In exchange for the sweep of authority money into the state general fund, the state will "relieve" the authority of the $8 million in payments to the four parks from 2011 to 2017, not to exceed $43 million, according to a memorandum of understanding between the state and the Power Authority.

   A month after this deal was hammered out, Gov. David A. Paterson rolled into the Falls for a Town Hall meeting. One of the promises he made was to help the city with more resources to spur tourism.

   Apparently he forgot to share that strategy with his budget team.

- News Niagara Editor Scott Scanlon

Political season begins in North Tonawanda

   With the general election 209 days away, the political season in North Tonawanda looks like it may already be heating up.

   City Clerk-Treasurer Robert G. Ortt, 29, plans to announce tonight he's making a bid for the mayor's office.

   He's the first to announce a challenge to incumbent Lawrence V. Soos, a Democrat.
  
   Ortt, a member of the Army National Guard, recently returned from Afghanistan. He was appointed city treasurer in April 2007, and became clerk-treasurer this year after voters decided in a referendum to combine the offices.

   Ortt plans to run on the Republican line.
  
   In addition to the race for mayor, this year's election in North Tonawanda will include four Common Council races. The seats held by incumbents Brett Sommer, a four-year term, as well as Kevin Brick Jr., Nancy Donovan and Dennis Pasiak, each two-year terms, will be up for grabs.

   --Aaron Besecker

Party persuasions arrested for many voters in sheriff's race

Former Speaker of the House Thomas "Tip" O'Neill is famous for the line, "All politics is local."
  Many Niagara County voters proved it last week when they voted for Niagara County sheriff. Some GOP-dominated municipalities, including Wilson and Lockport, went for the winner,  Democrat James R. Voutour, who won the race with about 52 percent of the vote.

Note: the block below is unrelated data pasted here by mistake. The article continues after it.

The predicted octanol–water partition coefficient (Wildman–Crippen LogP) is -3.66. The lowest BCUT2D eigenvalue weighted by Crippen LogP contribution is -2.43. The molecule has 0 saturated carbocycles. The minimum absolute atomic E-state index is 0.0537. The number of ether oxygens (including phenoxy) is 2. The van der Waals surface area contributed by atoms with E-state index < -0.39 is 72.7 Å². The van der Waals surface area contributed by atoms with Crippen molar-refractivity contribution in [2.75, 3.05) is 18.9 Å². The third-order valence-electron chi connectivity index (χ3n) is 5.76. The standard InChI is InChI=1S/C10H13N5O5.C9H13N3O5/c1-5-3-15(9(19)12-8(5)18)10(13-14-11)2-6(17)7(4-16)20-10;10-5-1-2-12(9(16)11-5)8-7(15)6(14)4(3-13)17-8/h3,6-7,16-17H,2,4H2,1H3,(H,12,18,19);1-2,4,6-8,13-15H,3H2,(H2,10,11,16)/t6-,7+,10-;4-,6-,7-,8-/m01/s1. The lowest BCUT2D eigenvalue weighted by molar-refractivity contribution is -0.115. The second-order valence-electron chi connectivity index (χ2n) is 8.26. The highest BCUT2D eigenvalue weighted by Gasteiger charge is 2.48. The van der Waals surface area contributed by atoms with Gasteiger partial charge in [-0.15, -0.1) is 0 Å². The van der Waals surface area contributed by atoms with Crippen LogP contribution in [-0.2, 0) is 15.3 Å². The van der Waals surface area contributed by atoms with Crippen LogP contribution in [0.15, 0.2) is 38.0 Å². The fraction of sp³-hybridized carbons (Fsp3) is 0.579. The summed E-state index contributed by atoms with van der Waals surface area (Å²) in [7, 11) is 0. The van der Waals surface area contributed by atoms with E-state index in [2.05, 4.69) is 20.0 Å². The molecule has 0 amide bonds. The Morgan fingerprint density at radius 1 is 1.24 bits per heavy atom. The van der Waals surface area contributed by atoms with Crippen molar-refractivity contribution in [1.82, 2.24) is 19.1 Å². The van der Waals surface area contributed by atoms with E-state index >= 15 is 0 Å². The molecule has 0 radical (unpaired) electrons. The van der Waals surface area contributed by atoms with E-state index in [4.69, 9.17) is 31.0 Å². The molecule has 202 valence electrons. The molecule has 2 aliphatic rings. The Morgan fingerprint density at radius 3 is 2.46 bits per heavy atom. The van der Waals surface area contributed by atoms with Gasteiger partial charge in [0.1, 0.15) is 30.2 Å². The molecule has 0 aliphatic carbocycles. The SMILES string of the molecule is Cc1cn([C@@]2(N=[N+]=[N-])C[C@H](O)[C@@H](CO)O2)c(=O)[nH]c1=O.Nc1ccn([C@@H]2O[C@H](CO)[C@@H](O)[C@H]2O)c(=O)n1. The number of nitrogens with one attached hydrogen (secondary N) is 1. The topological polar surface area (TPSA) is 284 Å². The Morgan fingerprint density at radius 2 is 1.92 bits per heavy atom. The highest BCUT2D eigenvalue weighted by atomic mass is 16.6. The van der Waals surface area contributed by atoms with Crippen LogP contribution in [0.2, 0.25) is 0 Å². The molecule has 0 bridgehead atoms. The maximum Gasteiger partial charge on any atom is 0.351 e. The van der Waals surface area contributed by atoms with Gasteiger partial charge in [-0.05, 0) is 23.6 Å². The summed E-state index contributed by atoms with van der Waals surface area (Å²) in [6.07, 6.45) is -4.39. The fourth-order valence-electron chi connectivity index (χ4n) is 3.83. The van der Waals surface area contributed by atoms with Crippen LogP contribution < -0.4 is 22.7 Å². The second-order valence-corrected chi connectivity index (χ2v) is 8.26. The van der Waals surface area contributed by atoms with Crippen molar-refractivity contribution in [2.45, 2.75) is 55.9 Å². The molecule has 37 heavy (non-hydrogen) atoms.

Republican Ernest C. Palmer, the Niagara Falls chief of detectives, carried the heavily Democratic Falls, as well as Lewiston, where he lives and enrollment is fairly evenly split.
      "Palmer works in the Falls," Democratic Election Commissioner Nancy L. Smith said.
"Voutour's from this [eastern] end of the county. He has Wilson ties, his wife works in Barker."
    "In Niagara County politics, people sharpen their elbows and it gets a little rough, but the
fact is, these are two gentlemen who for the most part conducted themselves well. I thought it
was very refreshing," County Democratic Party Chairman Daniel Rivera said.
      County Legislature Chairman William L. Ross agreed. He said at Wednesday's Legislature meeting, which Voutour attended, "That race will go down in Niagara County history as the fairest and best race ever."
      What do you make of the close finish. Who did you vote for, and why?